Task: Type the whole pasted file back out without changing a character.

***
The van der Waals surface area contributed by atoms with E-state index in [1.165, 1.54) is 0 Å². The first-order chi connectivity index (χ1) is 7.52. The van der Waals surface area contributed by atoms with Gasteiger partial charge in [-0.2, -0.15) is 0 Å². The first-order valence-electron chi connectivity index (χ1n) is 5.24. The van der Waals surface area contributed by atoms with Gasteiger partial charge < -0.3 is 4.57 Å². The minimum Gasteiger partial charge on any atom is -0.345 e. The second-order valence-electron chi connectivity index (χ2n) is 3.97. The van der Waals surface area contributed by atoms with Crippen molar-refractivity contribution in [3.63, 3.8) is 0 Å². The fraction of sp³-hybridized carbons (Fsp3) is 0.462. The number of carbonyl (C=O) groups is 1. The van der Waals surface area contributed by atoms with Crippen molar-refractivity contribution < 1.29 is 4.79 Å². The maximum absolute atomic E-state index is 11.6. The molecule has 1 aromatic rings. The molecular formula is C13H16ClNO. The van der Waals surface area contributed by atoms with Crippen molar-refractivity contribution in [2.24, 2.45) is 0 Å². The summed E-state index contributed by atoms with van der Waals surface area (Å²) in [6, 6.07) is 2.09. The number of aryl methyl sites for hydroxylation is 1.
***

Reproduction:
The van der Waals surface area contributed by atoms with E-state index in [1.165, 1.54) is 0 Å². The first-order chi connectivity index (χ1) is 7.52. The van der Waals surface area contributed by atoms with Gasteiger partial charge in [-0.2, -0.15) is 0 Å². The first-order valence-electron chi connectivity index (χ1n) is 5.24. The van der Waals surface area contributed by atoms with Gasteiger partial charge < -0.3 is 4.57 Å². The minimum Gasteiger partial charge on any atom is -0.345 e. The second-order valence-electron chi connectivity index (χ2n) is 3.97. The van der Waals surface area contributed by atoms with Crippen molar-refractivity contribution in [3.63, 3.8) is 0 Å². The fraction of sp³-hybridized carbons (Fsp3) is 0.462. The number of carbonyl (C=O) groups is 1. The van der Waals surface area contributed by atoms with Crippen molar-refractivity contribution < 1.29 is 4.79 Å². The maximum absolute atomic E-state index is 11.6. The molecule has 1 aromatic rings. The molecular formula is C13H16ClNO. The van der Waals surface area contributed by atoms with Crippen molar-refractivity contribution in [2.24, 2.45) is 0 Å². The summed E-state index contributed by atoms with van der Waals surface area (Å²) in [6, 6.07) is 2.09. The number of aryl methyl sites for hydroxylation is 1.